Seborrheic Dermatitis

If you have that dry itchy red rash on your scalp that has flaky scales, it could be seborrheic dermatitis, or also called seborrheic eczema or seborrhea. It is a very common skin condition that causes your skin to become red with flaky patches that resembles dandruff. It usually affects the scalp, but can also develop on your face, upper chest, and back. When infants experience this condition, it is usually called crib cap. Crib cap gradually disappears over several weeks or months.

Seborrheic dermatitis is not contagious. It is also not curable, but can be managed.


According to a report published in the medical journal, American Family Physician, seborrheic dermatitis is prevalent in 1-3 percent of the population. While the causes of seborrheic dermatitis are unknown, the following are potential triggers:

  • Stress
  • Genes
  • Excessive yeast on the skin
  • Other medical conditions
  • Cold, dry weather

Certain medical conditions can increase the risk for seborrheic dermatitis. These include:

  • Chronic acne
  • Alcoholism
  • Depression
  • Eating disorders
  • Psoriasis
  • Rosacea

Other factors to increase risk include obesity, fatigue, poor skin care, use of skin care products that contain alcohol.

Symptoms and Diagnosis

The types of symptoms that develop can vary from person to person and can possibly appear in different parts of the body

  • Dandruff or flaking skin on the scalp, hair, beard, mustache, or eyebrows
  • Itchy skin
  • Greasy skin patches
  • Red, inflamed skin

To diagnose seborrheic rosacea, the doctor usually performs a physical examination, carefully inspecting the affected areas. Doctors also perform a biopsy, and will scrape off skin cells from the affected area for laboratory analysis. This will help to rule out other conditions that may be causing the symptoms.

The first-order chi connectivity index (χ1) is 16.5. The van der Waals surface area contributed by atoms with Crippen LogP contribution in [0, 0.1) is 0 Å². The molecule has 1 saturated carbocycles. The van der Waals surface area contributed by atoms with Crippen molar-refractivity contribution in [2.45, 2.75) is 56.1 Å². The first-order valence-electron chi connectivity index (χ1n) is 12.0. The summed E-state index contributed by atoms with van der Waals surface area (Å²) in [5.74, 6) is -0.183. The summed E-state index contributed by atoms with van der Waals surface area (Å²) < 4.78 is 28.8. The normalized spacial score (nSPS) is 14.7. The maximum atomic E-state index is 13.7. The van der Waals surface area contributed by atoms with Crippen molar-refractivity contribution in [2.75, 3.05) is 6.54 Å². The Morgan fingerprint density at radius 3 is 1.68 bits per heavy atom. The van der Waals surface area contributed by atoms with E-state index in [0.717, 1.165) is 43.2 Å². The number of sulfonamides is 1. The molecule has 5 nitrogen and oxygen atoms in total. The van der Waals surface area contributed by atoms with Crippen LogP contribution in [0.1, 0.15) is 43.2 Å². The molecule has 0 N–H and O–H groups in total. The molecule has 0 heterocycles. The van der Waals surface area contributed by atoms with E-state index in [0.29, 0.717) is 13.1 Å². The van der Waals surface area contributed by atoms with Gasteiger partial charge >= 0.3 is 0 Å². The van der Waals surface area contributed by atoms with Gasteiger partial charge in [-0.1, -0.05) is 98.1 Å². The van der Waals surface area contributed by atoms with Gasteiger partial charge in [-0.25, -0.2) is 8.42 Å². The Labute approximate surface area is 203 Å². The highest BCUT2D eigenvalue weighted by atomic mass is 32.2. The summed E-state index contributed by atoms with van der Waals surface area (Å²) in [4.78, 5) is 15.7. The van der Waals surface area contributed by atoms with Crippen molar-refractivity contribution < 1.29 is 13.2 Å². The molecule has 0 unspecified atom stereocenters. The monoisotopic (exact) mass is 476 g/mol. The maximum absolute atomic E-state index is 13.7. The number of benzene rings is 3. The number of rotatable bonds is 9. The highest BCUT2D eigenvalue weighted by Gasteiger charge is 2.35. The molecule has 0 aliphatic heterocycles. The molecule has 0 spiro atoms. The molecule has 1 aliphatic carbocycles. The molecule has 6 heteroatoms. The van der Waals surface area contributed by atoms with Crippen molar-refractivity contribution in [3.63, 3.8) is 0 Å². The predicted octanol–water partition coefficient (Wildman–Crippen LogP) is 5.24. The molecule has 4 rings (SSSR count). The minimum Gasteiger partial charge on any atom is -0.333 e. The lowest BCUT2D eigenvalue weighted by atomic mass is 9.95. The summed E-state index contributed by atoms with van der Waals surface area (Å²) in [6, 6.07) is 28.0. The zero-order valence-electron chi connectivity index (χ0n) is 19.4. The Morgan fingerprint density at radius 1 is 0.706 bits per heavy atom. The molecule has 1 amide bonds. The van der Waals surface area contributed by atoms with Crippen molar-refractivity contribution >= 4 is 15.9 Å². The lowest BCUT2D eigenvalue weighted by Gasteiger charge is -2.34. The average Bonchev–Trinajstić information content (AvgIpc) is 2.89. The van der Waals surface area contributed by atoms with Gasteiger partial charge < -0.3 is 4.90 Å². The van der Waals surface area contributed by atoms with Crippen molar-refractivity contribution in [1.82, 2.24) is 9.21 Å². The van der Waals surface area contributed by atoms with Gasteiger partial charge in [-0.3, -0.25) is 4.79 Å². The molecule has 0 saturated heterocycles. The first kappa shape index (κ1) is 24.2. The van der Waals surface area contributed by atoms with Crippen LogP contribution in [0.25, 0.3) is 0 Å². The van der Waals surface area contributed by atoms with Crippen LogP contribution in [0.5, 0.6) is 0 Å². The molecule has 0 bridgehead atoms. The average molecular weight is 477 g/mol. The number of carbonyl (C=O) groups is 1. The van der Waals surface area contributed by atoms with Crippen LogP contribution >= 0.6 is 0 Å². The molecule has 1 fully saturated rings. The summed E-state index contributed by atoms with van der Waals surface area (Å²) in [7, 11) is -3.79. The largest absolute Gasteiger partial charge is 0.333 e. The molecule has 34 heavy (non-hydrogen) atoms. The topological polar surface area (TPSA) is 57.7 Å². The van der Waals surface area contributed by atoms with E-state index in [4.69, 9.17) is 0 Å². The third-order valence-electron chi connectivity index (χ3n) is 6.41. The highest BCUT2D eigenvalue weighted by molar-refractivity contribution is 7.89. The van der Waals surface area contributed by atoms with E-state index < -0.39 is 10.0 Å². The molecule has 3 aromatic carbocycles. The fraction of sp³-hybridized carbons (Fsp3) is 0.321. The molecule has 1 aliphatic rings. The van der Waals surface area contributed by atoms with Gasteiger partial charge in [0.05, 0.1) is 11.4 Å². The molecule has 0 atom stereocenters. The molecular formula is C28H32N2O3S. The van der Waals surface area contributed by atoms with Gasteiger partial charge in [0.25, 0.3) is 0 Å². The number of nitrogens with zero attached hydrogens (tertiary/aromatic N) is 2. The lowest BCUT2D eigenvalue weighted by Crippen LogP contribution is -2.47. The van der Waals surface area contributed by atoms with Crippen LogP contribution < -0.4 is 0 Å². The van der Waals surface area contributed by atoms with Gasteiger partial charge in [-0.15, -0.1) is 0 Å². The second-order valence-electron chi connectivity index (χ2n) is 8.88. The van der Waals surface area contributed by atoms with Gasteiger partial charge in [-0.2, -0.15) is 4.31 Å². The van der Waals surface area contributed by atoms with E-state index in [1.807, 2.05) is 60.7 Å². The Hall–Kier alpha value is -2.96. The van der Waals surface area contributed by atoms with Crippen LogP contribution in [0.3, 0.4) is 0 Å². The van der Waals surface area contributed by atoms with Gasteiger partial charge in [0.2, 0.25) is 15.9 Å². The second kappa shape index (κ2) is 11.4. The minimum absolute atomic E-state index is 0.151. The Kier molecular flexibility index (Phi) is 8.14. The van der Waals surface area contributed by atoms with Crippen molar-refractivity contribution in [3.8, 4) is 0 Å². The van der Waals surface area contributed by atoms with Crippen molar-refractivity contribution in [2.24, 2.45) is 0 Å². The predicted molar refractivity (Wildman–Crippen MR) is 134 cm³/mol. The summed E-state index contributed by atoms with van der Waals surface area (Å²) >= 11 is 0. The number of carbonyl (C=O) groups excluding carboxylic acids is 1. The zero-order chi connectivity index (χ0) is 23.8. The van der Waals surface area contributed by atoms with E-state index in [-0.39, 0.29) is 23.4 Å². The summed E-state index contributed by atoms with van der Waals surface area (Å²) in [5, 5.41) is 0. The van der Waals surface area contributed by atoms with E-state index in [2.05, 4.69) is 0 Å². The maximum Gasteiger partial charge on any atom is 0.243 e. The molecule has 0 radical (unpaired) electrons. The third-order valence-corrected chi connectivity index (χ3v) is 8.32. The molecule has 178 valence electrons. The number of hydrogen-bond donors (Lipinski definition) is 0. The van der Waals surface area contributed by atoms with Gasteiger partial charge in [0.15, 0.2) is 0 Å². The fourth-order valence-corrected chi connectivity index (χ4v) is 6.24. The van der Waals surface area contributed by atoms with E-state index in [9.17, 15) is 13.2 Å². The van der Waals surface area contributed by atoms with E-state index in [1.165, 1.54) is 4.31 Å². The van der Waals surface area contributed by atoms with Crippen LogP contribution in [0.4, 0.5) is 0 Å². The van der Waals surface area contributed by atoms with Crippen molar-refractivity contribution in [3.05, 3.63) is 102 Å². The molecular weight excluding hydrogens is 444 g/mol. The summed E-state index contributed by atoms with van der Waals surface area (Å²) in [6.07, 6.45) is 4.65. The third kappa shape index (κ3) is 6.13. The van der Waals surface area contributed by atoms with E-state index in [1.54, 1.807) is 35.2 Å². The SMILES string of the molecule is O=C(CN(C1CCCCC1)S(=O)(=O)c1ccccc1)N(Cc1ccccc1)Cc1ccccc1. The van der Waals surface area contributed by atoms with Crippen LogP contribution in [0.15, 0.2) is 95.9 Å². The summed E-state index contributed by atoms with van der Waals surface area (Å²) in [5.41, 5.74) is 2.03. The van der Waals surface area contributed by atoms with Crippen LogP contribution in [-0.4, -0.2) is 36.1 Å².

Managing your symptoms

Seborrheic dermatitis will sometimes clear up by itself, but it can be controlled with good skin care. Keep affected areas clean by washing with hypoallergenic soap and water everyday. Getting plenty of sunlight can also prevent growth of yeast that inflames the skin. Adults with seborrheic dermatitis may also use over-the-counter dandruff shampoos and antifungal itch creams.

For infants with crib cap, medical treatment isn’t actually required. However, it is difficult to loosen and wash off scales, so it is recommended to massage baby’s scalp with olive oil before shampooing with a mild shampoo. After rinsing thoroughly, brush baby’s hair with a clean soft-bristled brush.

When to see your doctor

Work with your doctor if your seborrheic dermatitis does not get better or if the area becomes painful, red, swollen, or if it starts to drain pus. It is still recommended to see your doctor at the first sign of symptoms.

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